The Island Girls by Noelle Harrison

The Island Girls

The Island Girls by Noelle Harrison
English | 2020 | Historical Fiction | ePUB | 2.8 MB

Vinalhaven Island. A disappearing place, in the wild Atlantic, of towering pines, lobster traps and two sisters torn apart by tragedy…
Harvard 1960. Nineteen-year-old Susannah says farewell to college life for the summer and returns to Vinalhaven Island, her remote rocky home off the coast of Maine. Her beloved sister Kate is marrying Matthew, a local fisherman, a man with a heart as cold as the Atlantic Ocean.

Years later, nurse Emer is sent to Vinalhaven to look after Susannah, who has lived in isolation since her sister’s tragic death. When Emer discovers a bundle of letters in a rainbow quilt in the bedroom, she and Susannah grow closer. Eventually, Susannah opens up enough to tell Emer the story of Kate’s brutal and secret past.

But when Emer starts asking locals about Kate, the island air sizzles with hostility. There are people who would rather that Susannah kept quiet, who have no qualms about threatening Emer. But despite the warnings to stay away, Emer is determined to find out what really happened the night Kate died – and the final secret that is keeping Susannah a prisoner to the past..

Emer found herself feeling strangely shy. She had no idea why she should be. She’d been employed to help Susannah Olsen.

‘I’m Emer Feeney, the nurse,’ she said. ‘Did your niece Lynsey not tell you I was coming?’

‘I know who you are all right, young lady, but I just wondered what you were doing snooping in my room?’

‘I thought you might be in bed,’ Emer explained. ‘I was looking for you.’

‘Well as you’ll see, I’m quite all right,’ Susannah said tartly. ‘Don’t know why those girls are fussing over me so.’

‘They want to make sure you’re cared for.’

‘Been managing just fine on my own for years,’ Susannah said.

They looked at each other. Emer smiled awkwardly, feeling fake, but Susannah didn’t return the smile.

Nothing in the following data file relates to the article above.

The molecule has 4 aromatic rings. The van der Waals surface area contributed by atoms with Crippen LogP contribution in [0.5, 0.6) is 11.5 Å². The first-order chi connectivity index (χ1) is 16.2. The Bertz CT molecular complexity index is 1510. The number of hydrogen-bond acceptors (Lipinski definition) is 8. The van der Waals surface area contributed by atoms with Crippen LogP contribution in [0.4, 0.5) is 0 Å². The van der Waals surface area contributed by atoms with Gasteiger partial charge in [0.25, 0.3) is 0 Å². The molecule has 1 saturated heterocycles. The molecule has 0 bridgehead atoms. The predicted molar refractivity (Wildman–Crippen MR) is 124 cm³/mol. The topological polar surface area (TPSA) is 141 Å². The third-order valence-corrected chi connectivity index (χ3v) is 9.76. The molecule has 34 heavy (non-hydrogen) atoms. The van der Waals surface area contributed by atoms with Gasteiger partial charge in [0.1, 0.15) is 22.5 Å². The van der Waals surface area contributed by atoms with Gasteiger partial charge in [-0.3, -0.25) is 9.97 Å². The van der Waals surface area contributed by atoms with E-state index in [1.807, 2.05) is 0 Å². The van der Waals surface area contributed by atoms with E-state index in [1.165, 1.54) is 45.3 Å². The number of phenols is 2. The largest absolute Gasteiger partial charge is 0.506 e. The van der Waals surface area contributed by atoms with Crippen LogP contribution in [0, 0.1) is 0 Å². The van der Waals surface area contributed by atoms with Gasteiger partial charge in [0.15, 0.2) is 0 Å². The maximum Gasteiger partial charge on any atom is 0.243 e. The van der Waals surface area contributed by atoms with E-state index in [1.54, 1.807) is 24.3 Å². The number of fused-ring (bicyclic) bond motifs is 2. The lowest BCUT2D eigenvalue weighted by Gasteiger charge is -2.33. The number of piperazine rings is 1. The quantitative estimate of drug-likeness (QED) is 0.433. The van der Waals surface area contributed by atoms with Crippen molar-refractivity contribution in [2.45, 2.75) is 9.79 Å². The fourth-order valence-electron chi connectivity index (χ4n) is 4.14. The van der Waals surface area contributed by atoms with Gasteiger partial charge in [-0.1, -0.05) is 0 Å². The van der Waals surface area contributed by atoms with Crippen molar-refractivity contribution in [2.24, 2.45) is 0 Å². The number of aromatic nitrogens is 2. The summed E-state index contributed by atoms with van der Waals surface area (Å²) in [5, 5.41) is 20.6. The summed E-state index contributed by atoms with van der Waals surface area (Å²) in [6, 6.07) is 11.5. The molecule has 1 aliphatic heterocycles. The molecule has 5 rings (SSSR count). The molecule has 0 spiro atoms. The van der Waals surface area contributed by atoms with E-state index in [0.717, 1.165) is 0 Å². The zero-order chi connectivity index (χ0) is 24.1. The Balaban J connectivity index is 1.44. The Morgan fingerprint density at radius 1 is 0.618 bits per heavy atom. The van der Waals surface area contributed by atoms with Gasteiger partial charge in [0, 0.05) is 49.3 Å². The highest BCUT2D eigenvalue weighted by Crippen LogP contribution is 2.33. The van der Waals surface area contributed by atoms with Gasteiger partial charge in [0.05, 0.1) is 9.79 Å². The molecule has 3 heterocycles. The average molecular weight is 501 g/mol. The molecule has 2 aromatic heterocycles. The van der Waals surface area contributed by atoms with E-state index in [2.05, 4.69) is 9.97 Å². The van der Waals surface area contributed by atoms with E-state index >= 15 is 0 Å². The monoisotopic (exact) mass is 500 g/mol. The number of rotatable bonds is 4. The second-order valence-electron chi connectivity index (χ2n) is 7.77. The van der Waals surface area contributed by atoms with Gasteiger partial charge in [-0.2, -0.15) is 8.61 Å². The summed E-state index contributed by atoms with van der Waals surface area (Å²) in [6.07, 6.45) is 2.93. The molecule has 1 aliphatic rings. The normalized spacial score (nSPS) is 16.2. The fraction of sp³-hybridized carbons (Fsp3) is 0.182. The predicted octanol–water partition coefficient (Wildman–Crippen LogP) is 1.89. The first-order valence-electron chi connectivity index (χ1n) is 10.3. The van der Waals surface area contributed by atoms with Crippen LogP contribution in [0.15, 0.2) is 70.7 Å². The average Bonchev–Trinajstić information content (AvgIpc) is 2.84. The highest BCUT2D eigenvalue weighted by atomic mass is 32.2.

‘Well, seeing as you’re here now you may as well make yourself useful,’ she said, passing Emer the basket of vegetables. ‘Come on downstairs and we’ll have some tea.’

Emer was taken aback by the older woman’s gruffness, but then what had she been expecting? Susannah was hardly going to be over the moon at the arrival of a nurse who by her very presence was going to remind her every day that she was dying. Lynsey had told Emer that Susannah had been diagnosed with pancreatic cancer, which would be terminal regardless of whether Susannah chose to have chemotherapy. Emer had felt sorry for Susannah being so alone at the end of her life. No family nearby. Her closest living relatives were Lynsey, who lived a good five-hour trip away in Salem, and the other niece, Rebecca, who lived in England.

But clearly Susannah did not view herself as a victim. She turned around and walked out of her bedroom. Emer followed her down the stairs. Nothing about Susannah seemed to give the sense she was weak and frail. It was only when the older woman got to the bottom of the stairs and straightened up that Emer noticed her flinch in pain. Slightly. She was thin, too.

‘Don’t think you can stuff me with drugs now,’ Susannah snapped at her, as if she knew Emer was appraising her. ‘This is my home and I’m going to carry on exactly as I want. Got it?’

‘Well, my job is to make you comfortable,’ Emer said carefully.

‘I will tell you when I need help. Right? Don’t you be doping me up so I can’t think right. If I can’t read my books I may as well be gone anyway.’

It wasn’t too late. Emer could call up Lynsey. Tell her she’d changed her mind. Apologise. Explain she’d not been herself when she’d signed up as a private palliative care assistant. They always said you should never make big life changes when you’re grieving. How could she possible stay on this remote island in this woman’s dark, depressing house and witness her end? Watch her in pain? And know that was what it had been like for her own flesh and blood?

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